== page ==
Jerry dycus
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Re: Interface Importance
Jerry dycus   11/20/2011 9:39:09 PM
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przmek, have you ever done the math, studied or think about in any way what you just wrote?

First grid-tie inverters only work when the grid is up.  Next even if it didn't stop, as designed  from no grid signal, the load of the downed grid would short out any inverter rated at 1kw.

Many PV panels now come or equiped with a Microsine inverter that works the same but only 230wt.

 

przemek
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Re: Interface Importance
przemek   11/20/2011 10:59:10 PM
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Jerry dycus, why so insulting? I am not EE but I do understand the physics of this. I think we both agree that the electrical code requires protecting the network from back-feeding ("islanding"): http://homepower.com/article/?file=HP130_pg28_ATE_2 You are right that under most circumstances 1kW would just short but one could easily come up with a scenario where it wouldn't, e.g. when all the other neighborhood's transfer switches turn off, and the feeder wires are down, and the Pepco crew shows up to repair it. Unlikely, but possible, which is why UL 1741 is there. Standard gensets use electro-mechanical transfer switches to accomplish that. You point that new grid-tie systems have automatic transfer switches; the link above describes how they do it, with small 'hunting' around the feed V/f, which I didn't know about---quite clever, that. Still, using your 20A wall outlets seem like a wrong way to go; limited current, and just the sheer inconvenience--there are no outlets on my house anywhere near where I might put the solar panels up. The only sane way to wire them would be a dedicated circuit going up into the attic, which I would wire permanently with a disconnect in or near the distribution panel.

Jerry dycus
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Re: Interface Importance
Jerry dycus   11/21/2011 1:44:15 AM
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     As I said the GT inverter already has shut down circuits and can't by code.   There isn't a way for it to hurt a lineman.  Please show in actual gridtie equipment how that can happen?   And as I said even if it did it would short out.  Basic physics.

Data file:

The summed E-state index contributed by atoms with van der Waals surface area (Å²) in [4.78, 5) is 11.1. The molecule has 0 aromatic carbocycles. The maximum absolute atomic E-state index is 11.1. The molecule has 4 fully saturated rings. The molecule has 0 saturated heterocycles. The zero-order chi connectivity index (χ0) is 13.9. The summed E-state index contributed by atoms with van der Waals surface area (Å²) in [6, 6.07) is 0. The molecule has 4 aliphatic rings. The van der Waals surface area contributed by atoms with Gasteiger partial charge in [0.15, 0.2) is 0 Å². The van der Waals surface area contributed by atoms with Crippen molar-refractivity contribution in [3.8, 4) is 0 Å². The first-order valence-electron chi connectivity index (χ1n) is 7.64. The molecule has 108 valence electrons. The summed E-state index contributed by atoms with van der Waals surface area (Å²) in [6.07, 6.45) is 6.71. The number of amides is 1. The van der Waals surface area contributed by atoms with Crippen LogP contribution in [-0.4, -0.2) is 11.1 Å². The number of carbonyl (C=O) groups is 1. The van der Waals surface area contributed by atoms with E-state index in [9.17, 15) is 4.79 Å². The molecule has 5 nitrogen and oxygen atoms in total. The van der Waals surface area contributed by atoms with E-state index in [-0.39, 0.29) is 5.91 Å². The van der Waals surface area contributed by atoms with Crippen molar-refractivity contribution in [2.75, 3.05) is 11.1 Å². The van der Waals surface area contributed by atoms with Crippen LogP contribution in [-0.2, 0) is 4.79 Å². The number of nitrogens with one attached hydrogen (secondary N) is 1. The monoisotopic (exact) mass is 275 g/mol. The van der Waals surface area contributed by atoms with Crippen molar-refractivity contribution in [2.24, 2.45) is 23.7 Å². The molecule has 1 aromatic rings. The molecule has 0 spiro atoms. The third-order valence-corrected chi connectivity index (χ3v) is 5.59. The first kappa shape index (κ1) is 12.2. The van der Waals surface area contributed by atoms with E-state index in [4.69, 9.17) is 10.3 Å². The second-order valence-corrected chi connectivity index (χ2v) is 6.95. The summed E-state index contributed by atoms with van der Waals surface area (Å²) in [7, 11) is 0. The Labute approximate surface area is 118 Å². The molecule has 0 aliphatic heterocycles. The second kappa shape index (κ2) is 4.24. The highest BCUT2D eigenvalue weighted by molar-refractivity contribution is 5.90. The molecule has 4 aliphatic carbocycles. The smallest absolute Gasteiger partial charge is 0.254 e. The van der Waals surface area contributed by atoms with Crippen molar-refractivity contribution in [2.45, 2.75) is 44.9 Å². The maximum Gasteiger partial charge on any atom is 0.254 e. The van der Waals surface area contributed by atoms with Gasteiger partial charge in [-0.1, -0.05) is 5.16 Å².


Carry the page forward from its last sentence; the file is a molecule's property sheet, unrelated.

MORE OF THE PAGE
I live in Fl and would have went into production of RE but only utilities can sell electricity here by our gov bought and paid for.  Not only that but the ratepayers have to pay $.03/kw for 10 yrs to buy Progress and FPL 2 new nukes each for free!  So I'm doing EV's instead.

Jerry dycus
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Re: Interface Importance
Jerry dycus   11/21/2011 1:44:15 AM
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     As I said the GT inverter already has shut down circuits and can't by code.   There isn't a way for it to hurt a lineman.  Please show in actual gridtie equipment how that can happen?   And as I said even if it did it would short out.  Basic physics.

         I live in Fl and would have went into production of RE but only utilities can sell electricity here by our gov bought and paid for.  Not only that but the ratepayers have to pay $.03/kw for 10 yrs to buy Progress and FPL 2 new nukes each for free!  So I'm doing EV's instead.

JimT@Future-Product-Innovations
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Selling Power is Illegal-?! REALLY-??!!
JimT@Future-Product-Innovations   11/20/2011 10:11:06 PM
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On the topic of “selling back” power for profit, I was astonished to learn from a close associate who retired from 35 years as an EE and launched a small State-Licensed Solar contracting company in South Florida, that selling power back into “The Grid” has been declared Illegal in Florida. (Really-?!) I have encouraged my associate to seek anti-trust counsel.  Learn more at http://schroedersolarenergy.com

Ann R. Thryft
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Re: Selling Power is Illegal-?! REALLY-??!!
Ann R. Thryft   11/21/2011 12:06:19 PM
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Jim, that's incredible. Although back in the 70s and 80s we experienced similar resistance, to put it mildly, from utilities here in California about buy-back, it's now an established practice. 

Charles Murray
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Storage?
Charles Murray   12/2/2011 4:58:46 PM
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Grid parity is certainly a worthy goal, but questions remain about the real cost of building back-up systems to prevent blackouts when the sun's not shining. A recent editorial in The Wall Street Journal stated that renewables need "up to 90% of their capacity back up to revent blackouts." As long as we pay twice (or at least an extra 90%) for our power generation, solar will be a niche.